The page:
This was supposed to be about grilled cheese and The Truman Show. I had hoped to write about one of those gourmet melt places operating out of an Airstream trailer in Seaside, the ritzy enclave in Florida’s Redneck Riveria that doubled as the all-too-perfect town created for unwitting reality star Truman Burbank.
But when I arrived at 9:15 p.m. Tuesday, I found the windows closed and the sandwich presses off. Google and the place’s own Facebook page told me it stayed open until 10, but they had lied. There would be no rumination on a pressed meatloaf sandwich as I pondered whether we’re all starring in some massive reality show designed for the entertainment of some unseen viewer. The existential gave way to the practical. My back stock of restaurant reviews was depleted. Real life would keep me from eating anywhere interesting between that night and the publication of this column. I had to find something.
But that’s the beauty of traveling hungry. Sometimes, the lights from a sign catch the eye. On the drive to Seaside, I had noticed a place called Craft Bar as I passed through Santa Rosa Beach. I Googled it just to check the hours. They stayed open until 10, and they weren’t lying. But would they serve anything worth writing about?
I walked inside and saw a lot of a wood and a wall of carefully curated beer taps. Good start. The stereo blasted the Soundgarden and Weezer songs that soundtracked high school. I ordered a Duclaw Hell on Wood barleywine and opened the menu. Classed-up bar food. My sprits sank. Boring meals do not make good copy. But I kept reading.
I rallied when I saw they served a pimento cheeseburger. The pimento cheese revolution has turned one of my favorite tailgate spreads—and the only reason for mayonnaise to exist—into the latest trendy burger topping/chip dip. Ten years ago, you’d have to drive to South Carolina or make it yourself to get pimento cheese on a burger. Now, pimento cheeseburgers are popping up everywhere. That’s a wonderful development.
This is especially true if they’re as good as the pimento cheeseburger at The Craft Bar. A thick half-pound patty sits on a brioche bun, and the warm cheese drips in and around a nest of caramelized onions. Bacon costs $1 extra. Spend that dollar. The pimento cheese is the only condiment necessary, and the cheese, bacon and beef melds into a massive savory bomb. Save the spicy ketchup for the thick, fresh-cut fries. Some places consider fries an afterthought. I consider them a vital piece of the burger experience*. At The Craft Bar, the fries only enhance the burger.
*Yes, I realize that this is a complete 180 from the way I evaluate barbecue (only the meat matters). I’m full of contradictions.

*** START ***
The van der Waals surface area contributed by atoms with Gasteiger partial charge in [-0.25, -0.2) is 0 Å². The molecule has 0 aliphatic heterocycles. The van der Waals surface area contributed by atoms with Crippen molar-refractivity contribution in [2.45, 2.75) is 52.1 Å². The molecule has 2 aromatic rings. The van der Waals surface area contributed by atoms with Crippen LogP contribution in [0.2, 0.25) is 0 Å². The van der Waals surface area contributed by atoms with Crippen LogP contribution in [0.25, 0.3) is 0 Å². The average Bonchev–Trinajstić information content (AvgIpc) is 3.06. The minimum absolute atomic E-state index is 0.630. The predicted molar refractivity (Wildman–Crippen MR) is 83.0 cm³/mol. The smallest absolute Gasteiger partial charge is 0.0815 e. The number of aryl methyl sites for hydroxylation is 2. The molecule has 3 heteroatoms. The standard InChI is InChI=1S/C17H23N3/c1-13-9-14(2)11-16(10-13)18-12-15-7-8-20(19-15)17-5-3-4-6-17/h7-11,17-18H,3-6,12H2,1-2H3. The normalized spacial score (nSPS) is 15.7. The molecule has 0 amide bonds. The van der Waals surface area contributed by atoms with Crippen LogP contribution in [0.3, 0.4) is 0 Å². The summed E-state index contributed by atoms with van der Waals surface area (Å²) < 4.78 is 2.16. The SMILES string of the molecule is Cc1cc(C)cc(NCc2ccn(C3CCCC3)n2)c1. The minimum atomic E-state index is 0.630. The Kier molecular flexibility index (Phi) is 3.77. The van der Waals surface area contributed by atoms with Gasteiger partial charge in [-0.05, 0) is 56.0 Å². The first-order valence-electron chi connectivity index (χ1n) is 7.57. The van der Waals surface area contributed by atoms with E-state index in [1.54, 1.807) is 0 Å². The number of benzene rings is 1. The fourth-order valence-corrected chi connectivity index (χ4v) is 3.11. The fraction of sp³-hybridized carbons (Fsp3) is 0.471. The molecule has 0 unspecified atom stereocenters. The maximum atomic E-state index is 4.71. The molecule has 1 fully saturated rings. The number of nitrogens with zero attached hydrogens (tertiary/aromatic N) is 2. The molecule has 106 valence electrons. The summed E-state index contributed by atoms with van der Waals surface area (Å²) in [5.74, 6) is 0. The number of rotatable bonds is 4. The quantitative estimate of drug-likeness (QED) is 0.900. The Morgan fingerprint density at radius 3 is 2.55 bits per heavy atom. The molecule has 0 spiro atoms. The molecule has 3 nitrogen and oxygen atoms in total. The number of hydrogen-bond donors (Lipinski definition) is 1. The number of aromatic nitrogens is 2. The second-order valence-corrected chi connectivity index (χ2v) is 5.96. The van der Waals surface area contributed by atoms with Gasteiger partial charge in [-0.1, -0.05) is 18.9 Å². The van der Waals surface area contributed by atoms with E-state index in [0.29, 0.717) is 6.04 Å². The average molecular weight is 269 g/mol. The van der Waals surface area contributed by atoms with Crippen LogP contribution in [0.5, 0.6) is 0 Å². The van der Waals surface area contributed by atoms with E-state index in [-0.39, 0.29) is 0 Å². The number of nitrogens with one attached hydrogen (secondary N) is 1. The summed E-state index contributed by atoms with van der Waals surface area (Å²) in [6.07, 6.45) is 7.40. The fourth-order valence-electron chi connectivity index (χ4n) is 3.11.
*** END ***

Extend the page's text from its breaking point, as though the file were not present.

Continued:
I was already pleased with my pivot away from the grilled cheese truck that can’t properly advertise its hours at this point. I figured that glass of Hell on Wood would serve as dessert. Then I took one more look at the menu. Tucked in the bottom corner under the heading Sweets was this description: “candied bacon brownie and bourbon ice cream.”
Candied. Bacon. Brownie. And. Bourbon. Ice. Cream. This is the sort of thing that should be shouted from the roof, not buried in the corner of the menu. And the description doesn’t do this masterpiece justice. It is indeed a large, soft brownie with candied bacon baked inside. It does come with a heaping scoop of bourbon ice cream. It also comes drizzled with a syrup and caramel mix that has BB-sized malted milk balls floating on top. It is exactly as amazing as you’re imagining. The salty of the bacon and the sweet of the brownie work the same magic on the taste buds that Reese’s has exploited for years with the peanut butter cup. The bourbon ice cream adds a deep sweetness and a chilly counterbalance to the hot brownie. It would have been exquisite even without the tiny malted milk balls, but much like the fries with the burger, the small touches show the place cares about the food and doesn’t consider it a salt delivery vehicle that will make you buy more beer.
The Craft Bar I visited is one of four. In the past three years, the places have sprung up across Florida’s panhandle. They stretch from Panama City Beach to Destin, and a fifth will open soon in Pensacola. Hopefully, rapid expansion won’t dilute the quality of the food. But a place with this kind of relentless competence — great service, great beer selection, tasty, repeatable recipes, a clear aesthetic and sonic vibe — can succeed on a grander scale.
The Craft Bar’s neighbor down the street in Seaside could learn something from this. Relentless competence requires getting the little things right. If you can’t even correctly tell your potential customers when you’re open, you probably don’t do anything else particularly well, either.